One store, part of a huge South African group with several outlets in Botswana, was selling a range of cosmetics on specially made shelves that display the prices in Rand for their South African customers but they then manually label each item here with the Pula price. We saw a lipstick for sale for R69.95 but labeled for sale here for P79.95. If you adjust for our lower VAT rate and the current exchange rate and you find that the price should really be just under P53, not just under P80. The markup is 52%.

Another store, part of a South African cosmetics chain, does exactly the same thing, but worse. They were selling mascara that in South Africa is sold for R79.95 but which here in Botswana they’d priced at exactly P100. Get your calculator out and you can work it out for yourself. The price here should really have been just over P60, not P100. That’s a massive markup of 66%, one of the highest we’ve seen so far.

We contacted the head offices of each of these stores in South Africa and asked them if they could justify these enormous markups. I expected them to make excuses.

However, to my amazement they came clean. One assured me that they would contact their local store in Botswana “to address the matter regarding the pricing of items.” The other told me that they had “alerted our regional and store managers to the incident and have asked them to check their stock carefully for the discrepancy you highlighted. We’ve also requested that store managers, as well as our suppliers, be more vigilant in checking all product and pricing before displaying in stores going forward.”

All of that sounds a bit like companies getting caught and then confessing to me.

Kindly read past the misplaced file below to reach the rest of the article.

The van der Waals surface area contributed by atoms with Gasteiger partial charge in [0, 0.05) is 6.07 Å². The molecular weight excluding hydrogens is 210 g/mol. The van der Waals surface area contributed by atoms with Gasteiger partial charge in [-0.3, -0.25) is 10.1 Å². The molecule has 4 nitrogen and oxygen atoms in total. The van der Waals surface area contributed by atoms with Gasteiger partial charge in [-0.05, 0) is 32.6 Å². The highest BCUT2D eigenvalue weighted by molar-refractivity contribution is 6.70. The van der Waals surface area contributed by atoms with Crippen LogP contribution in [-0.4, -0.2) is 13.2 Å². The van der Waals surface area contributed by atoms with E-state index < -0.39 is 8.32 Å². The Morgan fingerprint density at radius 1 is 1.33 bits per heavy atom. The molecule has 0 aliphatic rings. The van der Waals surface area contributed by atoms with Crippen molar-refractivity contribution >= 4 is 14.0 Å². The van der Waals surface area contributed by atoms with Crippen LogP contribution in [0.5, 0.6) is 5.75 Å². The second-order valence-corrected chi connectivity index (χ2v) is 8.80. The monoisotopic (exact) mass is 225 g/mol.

Then there’s the other type of confession. The inadvertent one. The one that slipped out all by itself.

You might recall World Ventures, one of the longer-lasting pyramid schemes brought to Botswana. They base their “business” on the sale of holiday discount vouchers. As we've said endless times before, a discount is not a product, it's just a reduction in price of a product. Because there is no real, tangible product offered by World Ventures it's fair to call it a pyramid scheme.

I’m not the only one who thinks this. The Gaming Board in Norway recently announced that following a lengthy investigation they are certain that World Ventures is a pyramid scheme. Their main criteria for deciding this was simple. 95% of all the money paid out to recruits in Norway was for the recruitment of other people, not from actually selling things.

So what do their local representatives say about the scheme they are selling?

I texted a local representative and asked how much it was to join. P3,600, I was told. I then asked if “I can make money just by recruiting other people” (which you’ll remember is the definition of a pyramid scheme) and her answer was very simple.


So, by this representative’s own confession World Ventures is a pyramid scheme. I suspect WorldVentures are feeling a little threatened if even their own representatives are being so honest. Honesty isn’t a virtue often found among the people running such scams.

We need more confessions. We certainly need more stores and suppliers who are prepared to be honest when they’ve screwed things up. The goods news is that more and more of them are doing so.

The bad news is that you’ll only get confessions from people running scams like World Ventures either by accident or when they’re behind bars.